Alone at last, Wentworth professes that he has always loved Anne, although he was very angry with her. He says he never intended to engage with Louisa but found that everyone believed them to be engaged because of his behavior towards her. He was relieved when she chose Benwick, instead. He admits he was jealous of Mr. Elliot, that he feared she would once again be persuaded by her family and agree to marry Mr. Elliot. Anne says that “‘If I was wrong in yielding to persuasion once, remember that it was to persuasion exerted on the side of safety, not risk. When I yielded, I thought it was duty; but no duty could be called in aid here. In marrying a man indifferent to me, all risk would have been incurred, and all duty violated.’” Wentworth admits that he let pride keep him from asking Anne again to marry him after he had been at sea two years and had earned money to keep a wife. Anne says she would have married him at that time, and he laments that his own pride kept him from doing so. They might have avoided six years of unhappiness if he had.
That evening, Anne glows when Wentworth attends the Elliot party. She gets a chance to tell him that she does not think she was wrong in refusing him the first time; she was right in listening to Lady Russell, who had only her best interests at heart. Wentworth says that someday he might forgive Lady Russell.
Careful maneuvering takes place in the Musgroves’ rooms as Anne and Wentworth each must indirectly signal to the other that they still love. Anne’s carefully chosen words aim at telling Wentworth that she has been constant, that she has never given up loving him. Wentworth’s letter states what he cannot say aloud in a crowded room: I am constant, too. Each has persuaded the other of the truth without actually uttering a word directly to one another.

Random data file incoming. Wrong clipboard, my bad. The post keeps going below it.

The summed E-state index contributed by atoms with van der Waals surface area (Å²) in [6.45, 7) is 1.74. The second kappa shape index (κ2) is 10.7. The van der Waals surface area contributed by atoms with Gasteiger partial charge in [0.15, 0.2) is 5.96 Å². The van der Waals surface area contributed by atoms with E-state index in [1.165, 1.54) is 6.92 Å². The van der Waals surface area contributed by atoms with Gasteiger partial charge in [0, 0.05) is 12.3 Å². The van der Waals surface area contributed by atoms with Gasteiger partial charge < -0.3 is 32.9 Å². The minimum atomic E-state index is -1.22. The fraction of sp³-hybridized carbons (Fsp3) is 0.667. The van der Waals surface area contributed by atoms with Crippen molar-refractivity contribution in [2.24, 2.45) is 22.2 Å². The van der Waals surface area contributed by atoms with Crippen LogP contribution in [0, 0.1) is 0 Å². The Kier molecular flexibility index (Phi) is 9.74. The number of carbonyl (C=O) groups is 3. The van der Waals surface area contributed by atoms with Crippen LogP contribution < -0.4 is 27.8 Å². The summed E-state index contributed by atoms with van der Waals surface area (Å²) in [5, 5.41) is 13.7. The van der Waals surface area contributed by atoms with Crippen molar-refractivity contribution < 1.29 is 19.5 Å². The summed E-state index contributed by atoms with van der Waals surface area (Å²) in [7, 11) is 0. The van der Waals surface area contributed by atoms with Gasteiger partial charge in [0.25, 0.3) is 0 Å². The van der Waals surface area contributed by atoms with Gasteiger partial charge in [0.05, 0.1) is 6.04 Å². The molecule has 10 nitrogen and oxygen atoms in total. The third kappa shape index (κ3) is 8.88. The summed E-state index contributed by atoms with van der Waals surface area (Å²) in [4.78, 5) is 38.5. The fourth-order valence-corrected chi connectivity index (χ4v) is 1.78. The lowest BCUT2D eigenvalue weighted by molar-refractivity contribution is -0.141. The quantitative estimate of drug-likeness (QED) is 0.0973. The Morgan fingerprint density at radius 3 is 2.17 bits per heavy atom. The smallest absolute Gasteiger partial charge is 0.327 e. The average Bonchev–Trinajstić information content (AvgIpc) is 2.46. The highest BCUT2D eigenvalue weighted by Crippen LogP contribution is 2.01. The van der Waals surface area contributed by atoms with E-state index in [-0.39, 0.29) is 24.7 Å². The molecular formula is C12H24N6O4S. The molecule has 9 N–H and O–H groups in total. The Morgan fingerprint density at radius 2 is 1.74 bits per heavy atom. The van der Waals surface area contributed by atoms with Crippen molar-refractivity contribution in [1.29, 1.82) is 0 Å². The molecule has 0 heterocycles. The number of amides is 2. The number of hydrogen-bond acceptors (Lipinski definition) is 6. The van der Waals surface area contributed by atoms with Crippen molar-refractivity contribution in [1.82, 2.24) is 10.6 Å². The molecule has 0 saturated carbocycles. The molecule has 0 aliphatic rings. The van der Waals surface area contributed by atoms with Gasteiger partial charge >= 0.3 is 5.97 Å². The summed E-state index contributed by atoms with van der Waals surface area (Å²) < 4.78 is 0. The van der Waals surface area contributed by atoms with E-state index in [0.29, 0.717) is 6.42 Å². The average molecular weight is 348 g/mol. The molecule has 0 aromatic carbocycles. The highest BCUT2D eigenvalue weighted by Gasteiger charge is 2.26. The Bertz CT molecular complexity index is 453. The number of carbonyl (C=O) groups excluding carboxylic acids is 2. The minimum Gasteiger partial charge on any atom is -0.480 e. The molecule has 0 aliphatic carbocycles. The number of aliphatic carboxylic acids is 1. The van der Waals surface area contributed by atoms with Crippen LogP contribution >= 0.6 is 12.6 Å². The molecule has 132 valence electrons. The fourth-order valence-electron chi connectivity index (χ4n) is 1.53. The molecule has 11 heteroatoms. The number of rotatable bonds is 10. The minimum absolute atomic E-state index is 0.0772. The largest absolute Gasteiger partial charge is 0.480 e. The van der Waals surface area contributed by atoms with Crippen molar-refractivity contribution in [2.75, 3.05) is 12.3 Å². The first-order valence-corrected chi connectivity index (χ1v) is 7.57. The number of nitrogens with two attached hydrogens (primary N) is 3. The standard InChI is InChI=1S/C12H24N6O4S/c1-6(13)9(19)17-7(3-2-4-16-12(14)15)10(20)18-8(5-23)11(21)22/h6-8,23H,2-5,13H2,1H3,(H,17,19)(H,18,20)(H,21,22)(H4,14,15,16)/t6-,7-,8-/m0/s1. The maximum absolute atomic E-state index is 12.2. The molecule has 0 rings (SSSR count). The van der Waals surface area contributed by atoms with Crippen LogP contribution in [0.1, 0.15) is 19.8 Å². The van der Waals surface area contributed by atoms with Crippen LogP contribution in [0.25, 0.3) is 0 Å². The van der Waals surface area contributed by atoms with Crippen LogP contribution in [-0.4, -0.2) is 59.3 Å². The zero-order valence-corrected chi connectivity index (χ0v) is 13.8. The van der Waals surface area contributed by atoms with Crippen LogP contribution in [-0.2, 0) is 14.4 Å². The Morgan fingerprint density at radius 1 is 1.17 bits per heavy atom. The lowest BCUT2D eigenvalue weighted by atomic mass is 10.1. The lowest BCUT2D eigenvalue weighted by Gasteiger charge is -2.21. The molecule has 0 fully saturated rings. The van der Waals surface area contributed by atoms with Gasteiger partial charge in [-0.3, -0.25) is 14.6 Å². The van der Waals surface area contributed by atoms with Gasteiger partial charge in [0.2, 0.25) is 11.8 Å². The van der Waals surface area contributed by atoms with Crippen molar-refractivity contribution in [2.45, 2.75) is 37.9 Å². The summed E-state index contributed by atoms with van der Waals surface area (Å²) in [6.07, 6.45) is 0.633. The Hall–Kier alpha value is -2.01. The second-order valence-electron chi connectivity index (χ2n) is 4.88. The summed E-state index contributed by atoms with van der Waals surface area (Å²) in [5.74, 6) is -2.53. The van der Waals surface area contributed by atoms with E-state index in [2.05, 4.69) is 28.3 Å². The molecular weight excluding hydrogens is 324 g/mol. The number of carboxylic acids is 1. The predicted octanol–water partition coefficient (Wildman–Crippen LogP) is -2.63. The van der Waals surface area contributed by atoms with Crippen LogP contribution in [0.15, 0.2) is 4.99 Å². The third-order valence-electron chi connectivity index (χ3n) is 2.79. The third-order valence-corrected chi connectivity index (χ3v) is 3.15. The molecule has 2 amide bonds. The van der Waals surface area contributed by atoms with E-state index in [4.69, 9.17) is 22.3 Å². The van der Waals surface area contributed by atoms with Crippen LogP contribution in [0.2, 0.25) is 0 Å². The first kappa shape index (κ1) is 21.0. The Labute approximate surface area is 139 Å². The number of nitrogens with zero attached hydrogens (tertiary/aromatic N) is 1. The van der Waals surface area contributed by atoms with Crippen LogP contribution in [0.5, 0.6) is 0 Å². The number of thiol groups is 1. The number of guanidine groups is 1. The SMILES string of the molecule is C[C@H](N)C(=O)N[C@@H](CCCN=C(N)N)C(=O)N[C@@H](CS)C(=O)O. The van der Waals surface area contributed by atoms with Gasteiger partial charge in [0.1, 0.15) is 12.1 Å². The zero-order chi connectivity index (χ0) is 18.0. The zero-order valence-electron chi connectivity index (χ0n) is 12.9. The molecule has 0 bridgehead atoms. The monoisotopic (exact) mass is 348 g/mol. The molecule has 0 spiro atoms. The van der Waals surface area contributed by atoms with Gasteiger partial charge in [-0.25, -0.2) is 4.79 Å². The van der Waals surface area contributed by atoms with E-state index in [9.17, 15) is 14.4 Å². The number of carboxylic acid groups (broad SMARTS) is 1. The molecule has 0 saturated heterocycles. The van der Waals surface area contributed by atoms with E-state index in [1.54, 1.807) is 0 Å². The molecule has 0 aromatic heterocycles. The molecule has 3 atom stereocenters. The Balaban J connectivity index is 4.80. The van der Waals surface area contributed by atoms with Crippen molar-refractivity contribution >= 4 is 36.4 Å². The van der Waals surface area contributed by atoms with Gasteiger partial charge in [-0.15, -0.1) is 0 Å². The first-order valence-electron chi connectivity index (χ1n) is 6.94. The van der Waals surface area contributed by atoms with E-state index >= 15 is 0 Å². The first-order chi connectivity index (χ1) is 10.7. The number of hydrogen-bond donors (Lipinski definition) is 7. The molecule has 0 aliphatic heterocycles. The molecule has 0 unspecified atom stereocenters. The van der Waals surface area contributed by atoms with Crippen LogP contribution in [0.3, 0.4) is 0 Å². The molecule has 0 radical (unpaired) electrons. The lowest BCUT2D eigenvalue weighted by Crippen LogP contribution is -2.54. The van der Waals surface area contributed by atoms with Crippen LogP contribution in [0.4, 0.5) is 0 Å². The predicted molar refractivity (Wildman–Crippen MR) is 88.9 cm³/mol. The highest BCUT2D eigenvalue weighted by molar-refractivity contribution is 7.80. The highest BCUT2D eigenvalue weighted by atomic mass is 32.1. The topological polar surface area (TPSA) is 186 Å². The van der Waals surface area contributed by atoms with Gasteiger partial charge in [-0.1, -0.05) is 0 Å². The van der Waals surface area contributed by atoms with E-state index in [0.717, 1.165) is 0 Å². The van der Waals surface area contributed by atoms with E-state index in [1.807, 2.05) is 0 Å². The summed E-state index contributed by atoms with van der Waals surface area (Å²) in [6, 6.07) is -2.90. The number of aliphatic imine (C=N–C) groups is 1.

Persuasion, then, comes in many forms. And persuasion is not always a negative thing. Anne, older now, acknowledges what Mrs. Croft so wisely confirmed: that to engage oneself without certainty of support or success was foolish. She had no way of knowing that Wentworth would live through the war or come home rich enough to support her. Lady Russell was practical, but also right. Anne’s friend Mrs. Smith is a perfect example of what happens when love blinds a woman to practicalities like money.
Summary, Chapter XII, pages 233-237
Elizabeth and Sir Walter make little objection to Anne marrying Wentworth now. Wentworth, Elizabeth must sourly acknowledge, is both wealthy and respected in his profession, and he is “no longer a nobody.” Sir Walter approves of the way Wentworth’s “superiority of appearance might be not unfairly balanced against her superiority of birth.” Once Lady Russell is told about Mr. Elliot’s devious behavior, she, too, accepts Wentworth as the better man for Anne. Mary is the most delighted. She finds satisfaction in the fact that her sister has married better than either of Charles’s sisters, and also in the fact that Anne will remain below her in status because Charles is to inherit his father’s estate, while Wentworth has no landed estate. Mr. Elliot finds that he is not to be both Sir Walter’s son-in-law as well as the heir to Kellynch, but he has the satisfaction of knowing that someday he will inherit that estate because he kept Mrs. Clay from marrying Sir Walter. Mrs. Clay becomes Mr. Elliot’s mistress in the hope of someday becoming his wife instead. Sir Walter and Elizabeth are shocked that they so misjudged Mrs. Clay. Captain Wentworth soon sets to rights Mrs. Smith’s estate and sees her established in comfort once again.
Like a typical novel of manners, Persuasion ends happily and with the marriage of the heroine. The social dance that has consisted of words both spoken and unspoken, and gestures both overt and subtle, has run its course and ended in marriage. Anne has proved that, despite her gentle and unassuming demeanor, she has more courage and battle sense than even a soldier. She has risked social ostracism and family rancor in order to “speak up” for herself and persuade Wentworth that she loves him and that she is the strong, independent woman he seeks. She has overcome a social convention that insists she is too old to love and a general perception that she is too weak to love.